Patty Daman’s fifth-grade classroom looks like the others at Kensler Elementary School in west Wichita.
There’s a dry-erase board up front and an electronic smart board on another wall, shelves full of books and a flag in one corner.
But there’s a crucial difference:
Students in Daman’s class don’t have to sit down and keep still all day. They can stand and fidget as much as they want, thanks to stand-up desks intended to keep kids on task, minimize behavior problems and boost concentration.
“It helps me learn,” 11-year-old Shyanna Terzian said of her new work station. “In our old desks, it was a lot easier to fall asleep.”
In September, Daman received a $5,000 mini-grant from Education Edge, a private fundraising initiative that supports Wichita public schools. It paid for conversion kits to transform standard desks into standing work stations with “foot fidgets” – a type of bouncy foot rest suspended by cords – as well as a stool for every child. The kits are produced by Illinois-based Classroom Seating Solutions.
Shannon Patterson, a physical therapist who works at Kensler and helped write the grant, said she proposed the “Stand Up to Learn” project while researching ways to help kids stay focused.
“Most kids just aren’t made to sit down and stay still for very long,” Patterson said. “We wanted to try something different, see how it worked.”
Students in Daman’s class are encouraged to stand at least 75 percent of the time they’re in class. They can lean on the desks – each one adjusted to its student’s height – and prop their feet on the foot fidget or a nearby stool.
Standing work stations and treadmill desks are becoming more popular in offices and other workplaces as protection against the damaging effects of desk jobs. Research shows that prolonged sitting and inactivity can put people at increased risk of obesity, diabetes, heart disease and back problems.
After the desks were set up in Daman’s classroom a few weeks into the school year, “the whole school was abuzz,” the teacher said.
Not all students and parents were happy about it.
“There were some complaints. There still are,” Daman said. “But I have noticed a difference in their time on task. … It’s really noticeable with some kids. The number of times I have to redirect them has gone down significantly.”
One parent complained to Daman, saying she thought her daughter might get tired or develop back problems if she had to stand three-fourths of the day.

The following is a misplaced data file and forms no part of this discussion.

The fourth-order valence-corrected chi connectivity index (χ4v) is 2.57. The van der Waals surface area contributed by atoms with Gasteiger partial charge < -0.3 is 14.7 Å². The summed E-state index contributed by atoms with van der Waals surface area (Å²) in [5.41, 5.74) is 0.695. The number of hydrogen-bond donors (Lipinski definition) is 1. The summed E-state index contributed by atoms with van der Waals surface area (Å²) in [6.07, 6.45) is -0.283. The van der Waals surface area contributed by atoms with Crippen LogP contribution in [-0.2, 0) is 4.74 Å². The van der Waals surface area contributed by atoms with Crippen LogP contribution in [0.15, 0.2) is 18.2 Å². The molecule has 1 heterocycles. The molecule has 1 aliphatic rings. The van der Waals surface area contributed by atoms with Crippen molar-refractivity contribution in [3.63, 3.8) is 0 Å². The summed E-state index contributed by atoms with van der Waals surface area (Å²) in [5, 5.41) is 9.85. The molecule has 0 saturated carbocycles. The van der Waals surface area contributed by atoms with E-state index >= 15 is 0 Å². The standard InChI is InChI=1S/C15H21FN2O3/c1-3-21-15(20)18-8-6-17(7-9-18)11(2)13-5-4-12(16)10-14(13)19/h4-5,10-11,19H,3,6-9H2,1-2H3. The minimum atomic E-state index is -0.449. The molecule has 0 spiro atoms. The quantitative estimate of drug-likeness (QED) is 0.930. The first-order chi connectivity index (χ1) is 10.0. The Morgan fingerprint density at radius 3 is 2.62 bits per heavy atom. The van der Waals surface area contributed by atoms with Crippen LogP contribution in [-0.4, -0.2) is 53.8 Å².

“When I really explained the program to her, she was like, “Oooohhh,’ ” Daman said. “She understood it better. … And I think the kids are catching on, too.”
As part of the project, Patterson and Daman measured the body mass index for each student in Daman’s class. About 42 percent were overweight or obese.
Along with helping kids concentrate, the standing desks are designed to boost physical activity and burn more calories, Patterson said. A pilot study of five classrooms by Texas A&M University showed up to a 32 percent increase in calories burned among a group using standing desks compared to a group that sat, she said.
“We’re gathering all types of information,” Patterson said. “This is very much an experiment.”
One recent afternoon, it was clear that some children use the standing desks more than others. After lunchtime recess, nearly every student returned to Daman’s classroom and sat atop their stools, leaning on the desks and bouncing their feet on the foot fidgets.
A few minutes into a “What looks right?” spelling lesson – neet or neat? wheet or wheat? fleet or fleat? – several students stood up. Some pushed their stools well away from their work stations as they wrote and debated the word options.
“It keeps me focused,” said Michael Nguyen, 10. “I like to stand instead of sitting all the time.”
Patterson, the physical therapist, said she’s eager to see what students say about the desks next spring, after they’ve used them for most of the school year.
Daman said she likes them so far except for one minor thing: The desks’ varying heights mean pods of students don’t look uniform. If a tall student is seated beside or across from a short student, the desks look like stair steps.
“That really drove me crazy at first because I like everything to be neat and even,” she said, laughing. “But I’m getting over it.”